Asbestos is a common building material that is regulated due to its significant environmental concerns and health risks. It is a heat resistant mineral that contains hydrogen, silicon, oxygen, and a number of positively charged ions.
When asbestos is crushed, it turns into fine fibres that can’t be seen by the naked eye. These individual fibres are fire and chemical resistant.
Once called the “miracle mineral”, asbestos was mixed with a binding material that turned it into asbestos-containing material (ACM), the commonly used building material.
Use in Construction
At the end of the 19th century, asbestos became popular in the UK due to the industrial revolution. It was used to insulate steam engines. In fact, after World War II, it was popularly used for building and renovating public establishments. It was extensively used because it was cheap, widely available, strong, insulating, sound-absorbing, and resistant to corrosion.
At its peak, it was used in over 3000 types of commercial products -- from roofing materials and imported cement pipes to corrugated sheets and textured coatings.
Although asbestos was commonly used in several industries, people started falling ill and dying from asbestos exposure. It posed a major health risk; the concern was growing. As a result, in 1999, the use of asbestos was largely discouraged and banned in the UK.
Exposure to asbestos can pile up and cause several health problems. When asbestos fibres are inhaled, they enter the body tissues and increase the risk of contracting an asbestos-related disease.
Such diseases take time to develop and appear only several years after exposure to the material has taken place. The most dangerous asbestos-related disease is pleural mesothelioma and is typically caused by one of the three types of asbestos exposure - occupational exposure, secondary exposure or environmental exposure.
Health Risks Associated With the Exposure
Asbestos fibres are microscopically small, because of which they become easily airborne. Once these fibres are inhaled or swallowed, they get deposited in the soft tissues of the lungs and abdomen. The body faces difficulty expelling these fibres, which leads to a dozen health complications.
Apart from Mesothelioma, three main diseases resulting from the inhalation of asbestos fibres are:
It is a chronic lung disease, marked by a high risk of mesothelioma. Asbestosis develops after 20-30 years of continuous asbestos exposure. It can lead to cardiac attack if left untreated. Symptoms include tightness in the chest, shortness of breath, appetite loss, persistent dry cough, and finger clubbing.
- Lung Cancer
The largest number of deaths among all the diseases related to asbestos is because of lung cancer. This occurs when fibres become lodged in the lung tissue, causing scarring and irritation over time.
Symptoms include persistent chest pains, coughing, wheezing, fatigue, coughing up blood, shortness of breath, and swelling of the face or neck.
- Other Cancers
Asbestos exposure can also lead to other types of cancers. According to the International Agency for Research on Cancer (IARC), there is evidence that asbestos causes cancers in the oesophagus, ovary, lungs, and colon.
Asbestos-related diseases can be diagnosed at early stages through a medical examination. The individuals who work near materials with damaged asbestos are at a higher risk since the amount of asbestos inhaled is higher.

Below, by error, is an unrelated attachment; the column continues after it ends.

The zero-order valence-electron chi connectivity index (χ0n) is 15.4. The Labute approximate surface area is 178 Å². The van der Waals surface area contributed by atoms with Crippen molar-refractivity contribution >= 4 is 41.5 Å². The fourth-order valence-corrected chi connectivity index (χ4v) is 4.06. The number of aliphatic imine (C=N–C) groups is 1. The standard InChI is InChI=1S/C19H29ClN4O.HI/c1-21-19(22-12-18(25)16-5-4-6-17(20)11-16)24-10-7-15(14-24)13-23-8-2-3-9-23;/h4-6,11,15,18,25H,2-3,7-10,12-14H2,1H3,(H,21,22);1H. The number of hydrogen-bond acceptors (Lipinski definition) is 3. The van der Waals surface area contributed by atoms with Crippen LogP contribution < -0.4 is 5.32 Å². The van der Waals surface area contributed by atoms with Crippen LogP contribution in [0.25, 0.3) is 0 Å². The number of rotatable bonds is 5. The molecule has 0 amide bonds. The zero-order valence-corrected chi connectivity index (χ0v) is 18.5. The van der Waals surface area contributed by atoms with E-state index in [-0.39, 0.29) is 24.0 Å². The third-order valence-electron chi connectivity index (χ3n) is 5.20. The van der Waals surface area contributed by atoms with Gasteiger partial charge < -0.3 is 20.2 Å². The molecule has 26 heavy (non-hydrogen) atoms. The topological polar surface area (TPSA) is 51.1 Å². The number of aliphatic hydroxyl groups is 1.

Health risks associated with the exposure to asbestos are not limited to humans, when released into the air, water, and soil, asbestos can be dangerous to pets and animals.
Environmental asbestos exposure is an indirect exposure that occurs once the airborne fibres settle into the environment. When asbestos is allowed to settle free into the air, water, and soil, it becomes a time bomb waiting to be disturbed.
Asbestos releases in the environment when places, where it exists, are disturbed. Such simple activities as riding a bicycle or gardening may disturb asbestos fibres and release them into the air. Environmental asbestos exposure can also result from nearby asbestos manufacturing or mining.
Asbestos mining can further contaminate the surrounding area and lead to air and soil pollution.
- Air Pollution
Air pollution caused due to asbestos exposure is linked most heavily to asbestos-related diseases. Asbestos is chalky, which means it is friable and can easily crumble, releasing invisible fibres into the air. As mentioned before, it can put people at risk of a number of diseases.
- Water Pollution
Asbestos is released into the water by the dissolution of asbestos-containing ores and minerals from atmospheric pollution, industrial effluents, and AC pipes in water distribution systems. When asbestos is ingested, it can cause mesothelioma.
- Soil Pollution
Soil pollution mainly originates when asbestos fibres that were airborne settle into the ground. When disturbed, the fibres can pose a great threat to animals and humans.
Industrial contamination is the major reason for asbestos-related environmental exposure.
With the current rate of environmental collapse, it’s important to regulate all the toxins that are dangerous and can damage the ecosphere. If you think asbestos might be present in your home, building, or the environment around you, contact a professional for asbestos removal in Northampton. By safely disposing of this toxic mineral, the chances of people developing an asbestos-related disease will reduce, and the environment will be safe again.
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